I took my little one to get his hair cut last week. I wanted so badly to wait until his third birthday for an
but having him mistaken for a girl (or worse – Justin Bieber) was starting to get to my husband. I cannot fathom a day when the clippers come out to buzz my little boy, but a trim was in order. Once he was done, I plopped him in the stroller and headed to the desk. A middle-aged woman sitting in the waiting area looked down at him and said, “Did this little boy just get a haircut? It must have been really long, because it’s still kind of… long.”
I chose to ignore the comment but watched as she surveyed him from his hair all the way down his body. Her eyes widened in horror once she reached his dangling feet.
“I’m not a neglectful mother if that’s what you’re thinking,” I said. “He just refuses to wear shoes right now.”
She gasped. “Well, (harumph!) At least the boy has socks on. I see these mothers running around in the cold all bundled up while their poor baby has bare toes.”
I thought about keeping my mouth shut and quietly leaving. Clearly this lady needed to be punched was a barrel of fun, but I added this before walking out:
“Coming from experience, if you see a barefoot toddler in the winter, I bet “those mothers” tried really hard to entice him to put socks on that morning. It’s called picking your battles.”
As we walked out into the cold, my son ripped off his socks and threw them on the ground. I drove home thinking not about what the woman had said to me, but why. What did she have to gain by insulting his haircut and judging my parenting? Later that evening I received an email from a pregnant friend who told me that her poor baby has a heart defect and she had to stop telling people about it because,“people say some super insensitive and moronic things. That has been quite astounding actually.”
It really is astounding that the second you are pregnant it somehow gives others a license to speak insensitively. The “Wow, you’re huge!” comments are followed by birth horror stories and lifelong criticism of your parenting choices. Why can’t people just smile and say something nice?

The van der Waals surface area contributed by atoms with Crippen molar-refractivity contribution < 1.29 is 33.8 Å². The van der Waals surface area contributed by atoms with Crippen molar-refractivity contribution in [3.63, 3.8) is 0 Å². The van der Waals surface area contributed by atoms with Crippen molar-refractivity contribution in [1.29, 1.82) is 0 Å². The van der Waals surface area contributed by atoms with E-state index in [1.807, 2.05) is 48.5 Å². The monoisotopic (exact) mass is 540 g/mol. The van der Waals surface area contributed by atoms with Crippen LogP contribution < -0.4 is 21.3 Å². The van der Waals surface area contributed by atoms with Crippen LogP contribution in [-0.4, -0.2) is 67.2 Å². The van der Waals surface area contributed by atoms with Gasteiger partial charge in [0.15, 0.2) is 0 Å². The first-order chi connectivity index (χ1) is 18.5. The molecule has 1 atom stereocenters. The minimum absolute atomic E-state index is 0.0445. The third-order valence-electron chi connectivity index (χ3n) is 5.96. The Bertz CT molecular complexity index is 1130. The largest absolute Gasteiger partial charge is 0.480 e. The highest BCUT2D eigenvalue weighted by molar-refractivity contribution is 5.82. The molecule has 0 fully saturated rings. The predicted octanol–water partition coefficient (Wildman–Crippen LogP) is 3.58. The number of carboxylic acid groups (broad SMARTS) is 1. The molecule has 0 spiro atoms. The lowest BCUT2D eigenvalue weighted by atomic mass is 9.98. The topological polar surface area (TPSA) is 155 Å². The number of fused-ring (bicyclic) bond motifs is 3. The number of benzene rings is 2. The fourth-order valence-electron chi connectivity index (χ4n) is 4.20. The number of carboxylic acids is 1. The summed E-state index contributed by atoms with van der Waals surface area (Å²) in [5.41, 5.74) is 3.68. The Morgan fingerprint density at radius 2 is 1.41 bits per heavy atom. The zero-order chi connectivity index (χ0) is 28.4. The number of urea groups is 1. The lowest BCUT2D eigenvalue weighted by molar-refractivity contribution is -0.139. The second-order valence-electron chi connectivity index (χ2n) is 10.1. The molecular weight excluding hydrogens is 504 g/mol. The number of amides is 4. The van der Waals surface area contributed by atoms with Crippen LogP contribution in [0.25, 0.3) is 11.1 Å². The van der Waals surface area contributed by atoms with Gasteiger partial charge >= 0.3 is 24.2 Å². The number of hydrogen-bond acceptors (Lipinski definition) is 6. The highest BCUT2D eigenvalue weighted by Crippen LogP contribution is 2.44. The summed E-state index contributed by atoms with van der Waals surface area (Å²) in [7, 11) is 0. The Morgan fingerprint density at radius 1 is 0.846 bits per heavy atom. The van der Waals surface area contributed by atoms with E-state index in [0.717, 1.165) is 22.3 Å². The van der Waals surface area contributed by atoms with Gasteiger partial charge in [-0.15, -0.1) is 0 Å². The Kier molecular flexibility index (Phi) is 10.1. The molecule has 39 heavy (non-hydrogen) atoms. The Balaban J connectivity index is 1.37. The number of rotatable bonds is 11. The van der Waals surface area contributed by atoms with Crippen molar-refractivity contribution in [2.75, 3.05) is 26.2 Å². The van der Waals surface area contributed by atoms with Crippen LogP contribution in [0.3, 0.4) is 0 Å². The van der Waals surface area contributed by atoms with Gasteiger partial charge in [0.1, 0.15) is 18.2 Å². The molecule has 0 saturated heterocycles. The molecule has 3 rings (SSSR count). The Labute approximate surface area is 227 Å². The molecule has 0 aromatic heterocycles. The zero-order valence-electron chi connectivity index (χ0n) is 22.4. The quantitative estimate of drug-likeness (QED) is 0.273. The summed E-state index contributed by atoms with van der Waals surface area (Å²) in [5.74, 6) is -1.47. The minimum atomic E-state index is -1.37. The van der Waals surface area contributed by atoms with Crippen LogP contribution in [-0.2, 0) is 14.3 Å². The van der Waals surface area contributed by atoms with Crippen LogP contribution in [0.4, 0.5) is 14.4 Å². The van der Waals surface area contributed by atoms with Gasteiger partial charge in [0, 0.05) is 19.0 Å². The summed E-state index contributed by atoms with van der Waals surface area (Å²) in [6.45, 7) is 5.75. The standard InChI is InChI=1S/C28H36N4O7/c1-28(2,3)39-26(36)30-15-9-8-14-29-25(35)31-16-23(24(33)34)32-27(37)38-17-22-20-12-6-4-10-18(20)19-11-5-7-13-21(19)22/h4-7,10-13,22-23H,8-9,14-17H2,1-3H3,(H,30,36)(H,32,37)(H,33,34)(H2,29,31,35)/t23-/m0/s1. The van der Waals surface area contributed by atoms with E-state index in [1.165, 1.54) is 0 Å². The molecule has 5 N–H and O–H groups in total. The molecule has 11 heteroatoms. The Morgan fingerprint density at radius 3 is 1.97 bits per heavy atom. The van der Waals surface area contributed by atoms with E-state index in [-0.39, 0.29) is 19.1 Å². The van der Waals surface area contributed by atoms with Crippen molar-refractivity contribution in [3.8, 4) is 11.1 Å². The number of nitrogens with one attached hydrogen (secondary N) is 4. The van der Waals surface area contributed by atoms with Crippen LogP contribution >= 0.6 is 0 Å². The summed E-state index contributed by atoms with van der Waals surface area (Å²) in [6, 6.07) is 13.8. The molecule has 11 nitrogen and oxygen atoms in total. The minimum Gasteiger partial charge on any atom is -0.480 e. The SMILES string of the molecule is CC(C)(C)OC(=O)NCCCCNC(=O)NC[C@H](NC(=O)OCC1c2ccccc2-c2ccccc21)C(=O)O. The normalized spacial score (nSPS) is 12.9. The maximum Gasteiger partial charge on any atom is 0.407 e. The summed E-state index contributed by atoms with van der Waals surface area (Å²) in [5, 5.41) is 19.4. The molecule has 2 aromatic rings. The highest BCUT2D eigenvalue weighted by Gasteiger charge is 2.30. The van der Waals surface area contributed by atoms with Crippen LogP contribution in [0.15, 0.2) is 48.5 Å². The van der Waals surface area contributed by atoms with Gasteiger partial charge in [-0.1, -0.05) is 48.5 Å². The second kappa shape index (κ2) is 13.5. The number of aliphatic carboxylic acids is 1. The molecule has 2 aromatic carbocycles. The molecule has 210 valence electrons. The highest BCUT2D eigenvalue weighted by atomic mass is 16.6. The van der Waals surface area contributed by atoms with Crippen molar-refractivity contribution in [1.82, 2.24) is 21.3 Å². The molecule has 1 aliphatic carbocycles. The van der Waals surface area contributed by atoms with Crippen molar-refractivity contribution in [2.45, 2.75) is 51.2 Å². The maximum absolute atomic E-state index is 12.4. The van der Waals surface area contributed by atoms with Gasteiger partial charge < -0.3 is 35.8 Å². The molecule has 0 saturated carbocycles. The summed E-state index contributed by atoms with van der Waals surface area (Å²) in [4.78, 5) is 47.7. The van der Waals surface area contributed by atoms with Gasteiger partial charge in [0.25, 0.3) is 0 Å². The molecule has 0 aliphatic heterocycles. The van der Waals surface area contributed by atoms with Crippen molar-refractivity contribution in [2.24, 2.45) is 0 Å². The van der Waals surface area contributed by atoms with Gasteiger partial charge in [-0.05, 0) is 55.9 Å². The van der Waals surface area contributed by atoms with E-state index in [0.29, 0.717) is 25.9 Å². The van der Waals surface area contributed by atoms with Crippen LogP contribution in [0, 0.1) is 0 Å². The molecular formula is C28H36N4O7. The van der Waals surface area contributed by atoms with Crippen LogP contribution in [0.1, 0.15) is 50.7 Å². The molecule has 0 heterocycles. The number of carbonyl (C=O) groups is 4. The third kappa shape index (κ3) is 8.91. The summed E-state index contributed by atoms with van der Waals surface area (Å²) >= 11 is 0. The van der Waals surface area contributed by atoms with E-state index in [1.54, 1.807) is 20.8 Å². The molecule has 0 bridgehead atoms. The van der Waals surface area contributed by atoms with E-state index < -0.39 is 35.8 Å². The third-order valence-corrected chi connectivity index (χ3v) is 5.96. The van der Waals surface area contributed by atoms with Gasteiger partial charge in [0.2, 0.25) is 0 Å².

Thankfully, with age (and despite what I may write on this blog) I’ve developed a filter between my brain and my mouth. When people say dumb/insensitive/judge-y things to me, my mind races with spiteful/witty/defensive/appropriate things to say in return. Usually, I chose the appropriate one and say the inappropriate things out loud to myself in the car (this exercise is quite satisfying, you should try it). But what is the socially acceptable limit to which we have to sit back and take it? What if I refused to let people put down my child, my parenting, my family, or my intelligence? Something about this idea is exhilaratingly liberating, although I don’t think it’s going to win me any friends. Perhaps a little comment here or there wouldn’t hurt and those conversations would go a little like this:
Heart defect comment: “I’ve cried more tears that I can count over this already, I was kind of looking for a, ‘Wow that’s really shitty, I’m so sorry.’”
Haircut comment: “ A pair of scissors isn’t going to do much for you either; hopefully they have a blow torch.”
Socks comment: “My child is in a government funded research study to determine the exact outside temperature at which baby toes are subject to frost bite. We make mad cash and this time, no needles!”
Obviously, I kid, but sometimes it would feel so good to just bite back and watch someone stare blankly at you. I guess the moral is, think before you speak or just shut the hell up in general. And if you do happen to fire back after a particularly exhausting day with your barefoot toddler, be sure to pick your battles wisely.
What insensitive things have people said to you lately?